Connie Malamed’s posting First iPad University Course drew my attention to the mini MBA course being put together by Rutgers University and Apple’s higher education team. Connie describes how “Rather than placing all the course content online, the program will take place in the classroom, but will provide students with iPads loaded with all required reading material, videos and custom applications.”
First thoughts are, at least for me, a sense of excitement at such a bold new use of new technology. Then I engaged my brain. Would this announcement have attracted any attention if Rutgers had provided their students with ready-loaded netbooks? What if they had stuffed the content onto a memory stick or a DVD? Would that have caused any great interest? And would it have provided students with any less of an experience? Of course not. There’s nothing that I can think about an iPad which means that digital content is going to behave any differently compared with any other computer with a half-decent screen and a headphone socket. Unless, of course, the sheer excitement of using an iPad enhances the learning experience to such an extent that other devices couldn’t possibly compete. Perhaps for some students, but are these the people you’d want to imbue with business skills.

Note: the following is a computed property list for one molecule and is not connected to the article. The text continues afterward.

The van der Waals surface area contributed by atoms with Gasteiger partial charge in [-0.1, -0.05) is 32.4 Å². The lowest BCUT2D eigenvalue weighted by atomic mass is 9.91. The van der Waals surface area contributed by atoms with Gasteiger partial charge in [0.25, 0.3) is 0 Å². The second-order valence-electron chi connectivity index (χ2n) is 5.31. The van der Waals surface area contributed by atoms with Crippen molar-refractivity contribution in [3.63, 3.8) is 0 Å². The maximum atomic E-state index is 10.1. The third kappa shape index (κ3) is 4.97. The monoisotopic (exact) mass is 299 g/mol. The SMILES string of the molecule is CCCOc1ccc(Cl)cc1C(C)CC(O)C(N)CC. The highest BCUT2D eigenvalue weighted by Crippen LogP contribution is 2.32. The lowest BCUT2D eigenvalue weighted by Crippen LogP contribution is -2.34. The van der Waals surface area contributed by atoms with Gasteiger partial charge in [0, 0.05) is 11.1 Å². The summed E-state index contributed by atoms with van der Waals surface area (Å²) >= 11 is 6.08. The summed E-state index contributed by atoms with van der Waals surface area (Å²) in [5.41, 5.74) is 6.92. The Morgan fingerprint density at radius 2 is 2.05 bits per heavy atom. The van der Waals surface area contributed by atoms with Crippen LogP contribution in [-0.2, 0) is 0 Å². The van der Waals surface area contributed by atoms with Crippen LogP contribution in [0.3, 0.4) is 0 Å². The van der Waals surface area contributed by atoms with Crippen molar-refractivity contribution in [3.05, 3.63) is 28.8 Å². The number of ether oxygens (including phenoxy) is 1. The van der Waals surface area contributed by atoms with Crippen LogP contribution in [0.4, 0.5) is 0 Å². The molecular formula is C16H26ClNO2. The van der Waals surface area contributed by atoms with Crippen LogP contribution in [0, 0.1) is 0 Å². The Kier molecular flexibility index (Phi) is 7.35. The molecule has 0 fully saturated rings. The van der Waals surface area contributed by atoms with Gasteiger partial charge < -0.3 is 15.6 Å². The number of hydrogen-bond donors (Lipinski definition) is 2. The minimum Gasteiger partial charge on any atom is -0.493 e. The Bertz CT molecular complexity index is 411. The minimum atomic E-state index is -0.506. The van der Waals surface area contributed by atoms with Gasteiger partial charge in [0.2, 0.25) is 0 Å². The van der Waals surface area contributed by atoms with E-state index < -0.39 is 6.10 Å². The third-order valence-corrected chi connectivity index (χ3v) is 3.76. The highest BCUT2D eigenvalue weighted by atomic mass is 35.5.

The other aspect of this story which I find unsettling is the idea that it is a step forward to pre-load content rather than accessing it online. Surely the whole idea of online content is that it’s current and up-to-date. Doesn’t that apply to business studies? And how do you interact with offline content by leaving comments and forwarding to peers? Perhaps that’s not part of the educational model in this case.
I know it’s a story when the iPad is first used in an educational context. It’s just that there is absolutely nothing I can detect in this application which exploits any unique iPad feature. Am I missing something?